Cloaked in secrecy, RAF Fylingdales has stood sentry over the North York Moors for half a century.
It was built during the Cold War, a time when tensions were high between the world’s great superpowers, and the threat of nuclear war was very real.
Next month the base celebrates its anniversary, 50 years after Air Marshal Sir Douglas Morris commissioned the base, saying: “This is not the first time that a station of this kind has been established here on the Yorkshire moors - about 1,000 years ago a warning post was set up near Whitby, some ten miles from here, to provide warning of attack by sea invaders from Scandinavia on their approach to these shores. The threat and equipment has changed in the intervening years, but the purpose remains the same.”
This historic outpost inspired the station’s crest, showing the White Rose of Yorkshire surmounted by a Viking Fire Warning Basket.
Appropriately, the Fylingdales motto, ‘Vigilamus’, means ‘We are watching’.
First using the ‘golf balls’, then later the ‘pyramid’, a team of British and American personnel have indeed watched, originally able to spot missile launches 2,000 miles away.
In 1960, soon after the base was announced, Pentagon sources were quoted as saying the base would give the USA up to 15 minutes extra warning, should an attack be launched, but the UK would be unlikely to benefit. “Russians would use intermediate range missiles from East Germany to knock you out, and you would get no warning worth mentioning,” was the brutally honest reply.
The £43m project announced by the North Atlantic Treaty Organisation was the first in which the UK had made a contribution, and at a meeting of Whitby Luncheon Club at Botham’s Cafe in 1961, a representative explained how its proximity to the coast and lack of population in the vicinity made the moor the only candidate. He also pledged that when the station was no longer required, the moor would be restored to its original condition.
Work began on the first of the three 140ft golf balls in 1962 and at the station’s opening in September of the following year, both the American Stars and Stripes and the British Union Flag flew side by side in a statement of defiance against Soviet aggression.
1965 saw the first Royal visit to the base, with Prince Philip, the Duke of Edinburgh, enjoying a tour of the Early Warning Station.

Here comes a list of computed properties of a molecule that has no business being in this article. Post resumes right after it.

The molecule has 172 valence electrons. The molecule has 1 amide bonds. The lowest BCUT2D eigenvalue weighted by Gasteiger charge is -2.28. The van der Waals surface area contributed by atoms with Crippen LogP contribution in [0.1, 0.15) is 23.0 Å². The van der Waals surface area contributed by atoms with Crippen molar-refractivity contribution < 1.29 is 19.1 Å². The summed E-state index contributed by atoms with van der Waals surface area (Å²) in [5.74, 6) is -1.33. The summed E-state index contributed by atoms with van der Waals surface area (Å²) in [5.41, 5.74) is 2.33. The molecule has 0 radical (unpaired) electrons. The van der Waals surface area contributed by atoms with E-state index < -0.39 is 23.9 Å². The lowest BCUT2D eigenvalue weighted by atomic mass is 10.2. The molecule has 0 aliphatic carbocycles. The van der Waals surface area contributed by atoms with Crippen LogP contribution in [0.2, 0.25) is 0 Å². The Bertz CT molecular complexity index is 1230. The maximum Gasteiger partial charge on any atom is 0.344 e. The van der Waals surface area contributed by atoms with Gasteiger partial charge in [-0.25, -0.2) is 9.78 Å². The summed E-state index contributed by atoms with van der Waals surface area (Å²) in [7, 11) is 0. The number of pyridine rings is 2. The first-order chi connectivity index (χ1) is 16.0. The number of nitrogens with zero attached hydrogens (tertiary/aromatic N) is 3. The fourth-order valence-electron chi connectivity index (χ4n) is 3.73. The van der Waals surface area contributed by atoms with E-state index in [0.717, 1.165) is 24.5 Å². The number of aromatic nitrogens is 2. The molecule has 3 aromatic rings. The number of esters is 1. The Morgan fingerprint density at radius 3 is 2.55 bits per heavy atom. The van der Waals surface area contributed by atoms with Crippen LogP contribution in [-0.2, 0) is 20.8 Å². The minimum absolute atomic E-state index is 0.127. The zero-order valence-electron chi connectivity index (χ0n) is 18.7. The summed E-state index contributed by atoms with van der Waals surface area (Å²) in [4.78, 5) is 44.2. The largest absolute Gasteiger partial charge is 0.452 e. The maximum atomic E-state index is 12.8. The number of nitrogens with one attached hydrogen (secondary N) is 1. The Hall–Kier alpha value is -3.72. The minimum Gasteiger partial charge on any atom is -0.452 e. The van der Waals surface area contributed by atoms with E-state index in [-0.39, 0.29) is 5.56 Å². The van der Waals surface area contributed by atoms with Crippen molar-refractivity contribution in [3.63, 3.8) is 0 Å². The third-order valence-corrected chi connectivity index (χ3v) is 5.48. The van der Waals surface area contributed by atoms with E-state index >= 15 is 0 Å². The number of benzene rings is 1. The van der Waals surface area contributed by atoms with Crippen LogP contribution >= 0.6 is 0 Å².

In 1973 it was claimed by Conservative MP Geoffrey Stewart-Smith that the Russians had used spy-ships disguised as trawlers to ‘bug’ the station. It was even claimed the Soviets had already cracked the West’s nuclear attack shield, of which Fylingdales was the third and most southerly link.
The first female officer was posted to RAF Fylingdales in 1977, Flight Lieutenant Marcia Sergeant, of Thirsk.
An international nuclear alert later that decade ended when RAF Fylingdales told the Western world it was not under attack. As interceptor fighters were scrambled in the US and Canada, the normal duty team on the long range radar scanners at Fylingdales calmly diagnosed the alert as a false alarm.
The three original domes were dismantled between 1982-84 and replaced. However, the new golf balls were to be operational for less than a decade, before being replaced by the pyramid which stands today.
Since 1963, the radomes had tracked 2,000 satellites each week and had only ever been out of operation for 14 hours.
The replacement system was set to be a massive upgrade, and was able to track a football-sized object at 3,000 miles.
It could also scan in 360 degrees, it was not restricted to just the north and east like the old system.
Announced in the late-80s, the new 170ft pyramid became operational in autumn 1992.
In the early years of its life the new system had attracted a large amount of controversy.
Peace protesters feared the new £160m radar system could be used to fire weapons from space as part of America’s “Star Wars” project.
A 1987 protest at the proposed upgrade saw 14 people arrested, and many others have also been taken into custody over the years following demonstrations close to the base.
Concerns over Fylingdales’ inclusion in the “Star Wars” project continued for over a decade, as the new millennium saw a visit to the base by Lt Gen Ronald Kadish, director at the Missile Defence Agency in Washington DC.
A year later, in 2003, Defence Secretary Geoff Hoon angered locals by announcing America would be allowed to use Fylingdales in the defence programme, despite large-scale protests. Campaigners feared the base could become a target for terrorist attacks.
Now, the base continues its fourfold mission relating to missile defence and satellite tracking. However, despite many long-standing concerns, Fylingdales has become an accepted part of the community.
It remains a large-scale employer, maintains 3,000 acres of moorland, and the rumours of radiation deathrays that accompanied the base’s lunch in 1963 have, thankfully, proved untrue.